Ford sold the most cars in April, although these were transactions that started in March. File picture: Ford via Quickpic.
Ford sold the most cars in April, although these were transactions that started in March. File picture: Ford via Quickpic.

Record low South African car sales reflect lockdown pain

By Prinesha Naidoo Time of article published May 5, 2020

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Johannesburg - South African new car sales plunged to a record low in April, showing some of the first measurable signs of the economic impact of the nationwide lockdown to curb the spread of the coronavirus.

Domestic vehicle sales dropped by 98.4% from a year earlier to 574 units, the National Association of Automobile Manufacturers of South Africa said in an emailed statement on Monday. That compares with average monthly trade of more than 41 000 units over the last 20 years.

South African car exports fell by 97.3% to 901 units, Naamsa said. 

South Africa implemented one of the most severe lockdowns in the world from March 27, allowing most people to only go out to buy food, seek medical care and collect welfare grants. For five weeks, only essential goods were allowed to be sold and that meant car dealerships had to close their doors and could only start trading again from May 1, subject to specific directions.

The Naamsa data show only 105 passenger cars were sold in April, a drop of 99.6%. Some of those may, however, be transactions that started in March and were only completed and recorded last month. The data forms part of the Reserve Bank’s leading indicator, which gives a sense of the future state of the economy.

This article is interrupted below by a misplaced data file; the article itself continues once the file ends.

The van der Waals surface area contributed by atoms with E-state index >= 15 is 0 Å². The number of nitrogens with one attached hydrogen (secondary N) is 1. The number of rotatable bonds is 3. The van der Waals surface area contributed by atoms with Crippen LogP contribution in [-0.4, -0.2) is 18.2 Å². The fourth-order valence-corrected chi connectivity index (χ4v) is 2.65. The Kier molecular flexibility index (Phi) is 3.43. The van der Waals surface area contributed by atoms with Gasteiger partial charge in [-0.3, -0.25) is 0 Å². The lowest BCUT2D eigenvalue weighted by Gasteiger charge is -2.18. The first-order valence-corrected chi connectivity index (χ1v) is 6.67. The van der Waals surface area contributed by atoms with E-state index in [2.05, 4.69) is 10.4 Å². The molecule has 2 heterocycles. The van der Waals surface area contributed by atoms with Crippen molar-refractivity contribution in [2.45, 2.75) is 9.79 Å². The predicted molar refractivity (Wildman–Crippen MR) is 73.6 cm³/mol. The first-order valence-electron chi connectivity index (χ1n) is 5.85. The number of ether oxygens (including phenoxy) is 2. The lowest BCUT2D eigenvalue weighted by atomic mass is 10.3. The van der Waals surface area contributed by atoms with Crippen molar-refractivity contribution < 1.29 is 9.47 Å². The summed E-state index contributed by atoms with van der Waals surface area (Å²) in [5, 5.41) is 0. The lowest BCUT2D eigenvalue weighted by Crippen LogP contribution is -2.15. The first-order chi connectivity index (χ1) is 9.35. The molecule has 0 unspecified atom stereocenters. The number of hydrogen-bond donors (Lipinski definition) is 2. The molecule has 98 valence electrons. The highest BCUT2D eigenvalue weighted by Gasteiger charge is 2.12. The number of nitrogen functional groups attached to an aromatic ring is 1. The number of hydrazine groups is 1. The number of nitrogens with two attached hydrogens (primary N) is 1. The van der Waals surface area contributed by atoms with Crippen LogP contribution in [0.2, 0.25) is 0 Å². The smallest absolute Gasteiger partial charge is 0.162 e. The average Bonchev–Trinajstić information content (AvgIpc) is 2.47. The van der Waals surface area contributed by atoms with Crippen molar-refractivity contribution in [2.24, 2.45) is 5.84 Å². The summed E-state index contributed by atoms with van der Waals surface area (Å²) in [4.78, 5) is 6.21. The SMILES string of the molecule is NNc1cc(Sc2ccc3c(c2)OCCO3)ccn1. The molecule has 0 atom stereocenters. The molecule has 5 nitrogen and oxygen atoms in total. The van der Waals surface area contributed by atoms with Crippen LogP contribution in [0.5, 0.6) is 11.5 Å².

Ford sold the most vehicles domestically in April, with 304 sales, while Toyota followed with 93 units and MAN with 62.

A true disaster

While the drop in sales was to be expected because dealerships were closed, “it is a disaster,” said Mike Schussler, chief economist at “Consumer spending in South Africa at the moment will be a disaster. I suspect we’re going to get very big-double digit annualized declines in the gross domestic product numbers on the back of very, very weak consumption expenditure.”

Consumer spending makes up about 60% of GDP. The economy contracted on an annualised basis in the last two quarters of 2019 and was stuck in its longest downward cycle since World War II even before the impact of Covid-19. That was due to Eskom's load shedding and poor business and consumer confidence. National Treasury estimates show GDP could contract by as much as 16.1% this year, depending on how long it takes to contain the virus and for the economy to recover.

The motor industry is the largest component of South Africa's manufacturing sector and employs more than 100 000 skilled workers. 


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